Assuming this is a discussion on desegregation busing in the US:
When schools became desegregated in law, black and white communities were still extremely geographically segregated from institutionalized racism (blacks faced enormous discrimination in job opportunities and housing). Schools were still overwhelmingly segregated based on other forms and effects of segregationist policy.
Blacks also did not have the same legacy of inherited wealth that whites had, and schools have mostly been funded at a local level in the US. Thus, white schools had decent funding - often with wealth generated by the expropriated labor of slaves from the grandchildren or great grandchildren of slaveowners - and the black schools were lacking in resources.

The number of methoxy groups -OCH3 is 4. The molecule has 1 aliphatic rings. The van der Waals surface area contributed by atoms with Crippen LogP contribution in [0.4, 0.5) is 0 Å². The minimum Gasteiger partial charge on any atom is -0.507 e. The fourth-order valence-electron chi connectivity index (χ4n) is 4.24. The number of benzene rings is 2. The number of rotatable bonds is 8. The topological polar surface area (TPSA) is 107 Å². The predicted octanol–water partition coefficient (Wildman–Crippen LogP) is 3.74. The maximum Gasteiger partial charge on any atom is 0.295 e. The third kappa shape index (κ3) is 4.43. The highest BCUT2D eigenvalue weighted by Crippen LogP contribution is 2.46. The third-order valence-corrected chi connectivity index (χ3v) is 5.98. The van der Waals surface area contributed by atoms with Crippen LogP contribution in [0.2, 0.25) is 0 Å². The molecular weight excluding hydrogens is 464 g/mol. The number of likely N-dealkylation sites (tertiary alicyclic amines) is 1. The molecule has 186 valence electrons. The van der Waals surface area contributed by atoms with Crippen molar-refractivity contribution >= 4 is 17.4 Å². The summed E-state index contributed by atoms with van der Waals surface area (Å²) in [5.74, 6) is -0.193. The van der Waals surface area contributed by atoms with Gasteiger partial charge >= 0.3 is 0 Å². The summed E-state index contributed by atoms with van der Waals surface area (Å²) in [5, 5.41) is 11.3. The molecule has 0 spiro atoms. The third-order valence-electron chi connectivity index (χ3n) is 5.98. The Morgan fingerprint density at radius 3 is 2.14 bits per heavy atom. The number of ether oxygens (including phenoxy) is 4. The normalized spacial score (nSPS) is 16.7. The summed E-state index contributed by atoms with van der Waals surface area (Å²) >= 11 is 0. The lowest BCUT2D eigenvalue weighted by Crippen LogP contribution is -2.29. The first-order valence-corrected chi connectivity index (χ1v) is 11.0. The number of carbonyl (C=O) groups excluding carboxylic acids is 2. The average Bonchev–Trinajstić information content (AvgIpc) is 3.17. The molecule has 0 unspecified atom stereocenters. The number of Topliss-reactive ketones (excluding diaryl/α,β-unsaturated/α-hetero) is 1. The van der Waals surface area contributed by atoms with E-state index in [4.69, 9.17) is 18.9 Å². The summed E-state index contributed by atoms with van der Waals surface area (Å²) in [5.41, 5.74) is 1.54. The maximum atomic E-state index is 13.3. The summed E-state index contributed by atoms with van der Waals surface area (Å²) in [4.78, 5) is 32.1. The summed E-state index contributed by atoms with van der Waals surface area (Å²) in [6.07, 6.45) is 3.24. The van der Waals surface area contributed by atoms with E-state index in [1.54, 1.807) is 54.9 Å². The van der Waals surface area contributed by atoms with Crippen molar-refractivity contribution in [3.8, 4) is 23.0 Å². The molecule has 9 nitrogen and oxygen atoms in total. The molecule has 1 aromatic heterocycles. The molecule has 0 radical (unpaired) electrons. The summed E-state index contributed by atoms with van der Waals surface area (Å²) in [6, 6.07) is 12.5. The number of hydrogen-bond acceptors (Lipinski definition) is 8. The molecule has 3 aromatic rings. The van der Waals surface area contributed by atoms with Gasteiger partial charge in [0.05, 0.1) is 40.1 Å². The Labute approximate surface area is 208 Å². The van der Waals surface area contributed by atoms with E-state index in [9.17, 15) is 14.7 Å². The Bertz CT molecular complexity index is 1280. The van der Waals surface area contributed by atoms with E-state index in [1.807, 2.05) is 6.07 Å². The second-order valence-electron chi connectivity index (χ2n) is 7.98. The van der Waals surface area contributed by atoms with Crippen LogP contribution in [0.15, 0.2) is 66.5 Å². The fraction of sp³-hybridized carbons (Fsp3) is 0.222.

Busing was a program of de facto integrating the schools, wherein portions of black communities were given access to higher quality education at a school in a (generally and relatively speaking) more affluent white community.
I m sure that there are people who would want to imagine that there is some "racist" reason to integrate schools in this way, but anyone who believes things like that has absolutely no sense of history. The truth is that black people in the US were never compensated in any meaningful way for the labor that was stolen from them by slavery and the torture and abuse they endured, just given small concessions.